Chair's April Blog: How Symbols Can Satisfy Our ‘Hunger for Meaning’ this Lent

Hunger for Meaning: Re-imagining Our Symbols

The moment when, after many years
of hard work and a long voyage
you stand in the centre of your room,
house, half-acre, square mile, island, country,
knowing at last how you got there,
and say, I own this,

is the same moment the trees unloose
their soft arms from around you,
the birds take back their language,
the cliffs fissure and collapse,
the air moves back from you like a wave
and you can’t breathe.

No, they whisper, you own nothing.
You were a visitor, time after time
climbing the hill, planting the flag, proclaiming.
We never belonged to you.
You never found us.
It was always the other way round.
— The Moment, Margaret Atwood

The poem ‘The Moment’, by Margaret Atwood, speaks of a moment of revelation when we realise all is not as we assumed and the certainties we have built our lives upon may not be as we thought. Reflecting on this poem together during Lent led my friend and I into a discussion of Lenten practices and particularly the idea of fasting or ‘giving something up’. We understood that some might see the practice as ‘pointless’ and ‘of no benefit to others’, but then we began to consider the resultant hunger caused by temporary denial.

How good that first square of chocolate tastes on Easter Sunday morning! And how delicious the simplest food tastes when we are genuinely hungry at the end of a busy day. Our discussion moved to our deeper hungers, for Love, for Purpose, for Meaning? How can these be expressed?

The Catholic faith tradition has a rich seam of resources to help us in this respect: the Scriptures and the Liturgy abound with images which we then symbolise in art, artefacts, architecture and prose. They are familiar friends which surround, comfort and strengthen us. And yet... before we get too comfortable... their potency is not universally guaranteed. There are large swathes of our society who are completely untouched by them. They can be hijacked as a means of exclusion or an exercise in power. We may need, occasionally, to look at our symbols and reimagine them, to unlock their potential and their accessibility for others.

Three recent examples may help to illustrate this point:

Dominus Flevit

The first occurred during a recent visit to the Holy Land. We were due to celebrate Mass in the beautiful chapel of Dominus flevit (Jesus wept) overlooking Jerusalem. Behind the altar the hemispherical window provided a stunning view of the City of Jerusalem. Before mass began we were invited to place a single drop of water (a tear) into a glass bowl to represent every tear we ever shed. These were taken up during the Penitential Rite, raised in offering by the celebrant and placed on the altar where the sun shone through them, for the rest of the celebration. There wasn’t a dry eye in the house. When reflecting on the pilgrimage many participants reference this as one of the most meaningful moments of the trip.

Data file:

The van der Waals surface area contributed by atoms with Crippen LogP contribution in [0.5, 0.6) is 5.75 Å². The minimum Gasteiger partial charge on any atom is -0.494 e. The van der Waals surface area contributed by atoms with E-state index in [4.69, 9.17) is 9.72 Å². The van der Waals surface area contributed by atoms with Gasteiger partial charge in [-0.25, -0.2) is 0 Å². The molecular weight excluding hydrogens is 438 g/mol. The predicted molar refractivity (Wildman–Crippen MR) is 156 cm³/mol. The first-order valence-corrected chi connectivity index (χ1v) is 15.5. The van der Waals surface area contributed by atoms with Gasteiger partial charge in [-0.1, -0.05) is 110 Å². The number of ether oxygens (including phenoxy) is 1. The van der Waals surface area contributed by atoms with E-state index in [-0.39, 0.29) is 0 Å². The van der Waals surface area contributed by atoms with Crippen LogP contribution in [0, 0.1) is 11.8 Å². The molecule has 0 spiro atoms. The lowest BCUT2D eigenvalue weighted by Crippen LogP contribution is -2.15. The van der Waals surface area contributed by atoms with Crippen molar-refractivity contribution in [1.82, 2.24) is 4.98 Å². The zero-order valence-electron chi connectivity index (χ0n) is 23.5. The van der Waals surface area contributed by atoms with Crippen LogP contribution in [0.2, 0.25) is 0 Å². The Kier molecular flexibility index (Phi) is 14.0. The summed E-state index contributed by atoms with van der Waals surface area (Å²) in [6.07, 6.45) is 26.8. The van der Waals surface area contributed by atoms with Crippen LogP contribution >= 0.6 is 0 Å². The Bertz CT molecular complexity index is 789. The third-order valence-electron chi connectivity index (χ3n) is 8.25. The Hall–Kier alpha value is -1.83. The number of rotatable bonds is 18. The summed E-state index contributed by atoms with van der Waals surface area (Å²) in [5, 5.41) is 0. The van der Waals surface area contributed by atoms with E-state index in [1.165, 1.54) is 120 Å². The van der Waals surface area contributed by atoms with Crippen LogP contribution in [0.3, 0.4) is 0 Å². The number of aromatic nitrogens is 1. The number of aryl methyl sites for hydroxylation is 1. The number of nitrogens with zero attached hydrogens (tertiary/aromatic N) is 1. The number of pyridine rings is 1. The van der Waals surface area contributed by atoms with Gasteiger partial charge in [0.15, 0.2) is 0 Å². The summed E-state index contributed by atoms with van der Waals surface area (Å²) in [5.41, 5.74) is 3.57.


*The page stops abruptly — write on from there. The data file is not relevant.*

Homeless Jesus Capernaum

A second example was provided by the Sculptor Tim Schmalz at an evening lecture delivered at Farm Street Parish, London. Tim is the creator of the sculpture ‘Homeless Jesus’, a visual representation of Matthew 25. The sculpture is so challenging that the artist was unable to obtain planning permission to install a copy of the sculpture in a public space in front of the Methodist Central Hall in Westminster. The sculpture subsequently found a home within Farm Street Church. There are now over 100 casts of the bronze sculpture all over the world. Pope Francis also has a Homeless Jesus Sculpture in the Vatican, and there is a version in grounds of the Church of Saint Peter in ancient Caparnaum on the Sea of Galilee, Israel (pictured). Tim described three profound moments in the creation of the sculpture. The first was his first sighting of an ignored and disrespected human form covered by a blanket in a public place. The second was his fear over the risk of ridicule from the art establishment for creating a ‘devotional’ object; and the third was the realisation that his Sculpture is effectively a contemporary crucifixion. The effect of his work is startling in its ability to re-present the familiar.

My third example is drawn straight from CPW practice at the recent weekend in Hyning. Despite our keynote speaker being unable to join us at very short notice, the strength of his scholarly body of work and the power of the symbol of the Eucharist, reimagined through the lens of Theological History, resulted in a celebration of the Liturgy which is still reverberating, weeks later, through those of us fortunate to be present. One Loaf, one Cup, one Body. It is simple yet profound. Please read the report of the weekend provided by Teresa to begin to share our new understanding.

In these final weeks of Lent we are presented with so many symbols. There may be a moment when a new realisation breaks through. Be brave. Reimagine.

Anne Dixon

Anne Dixon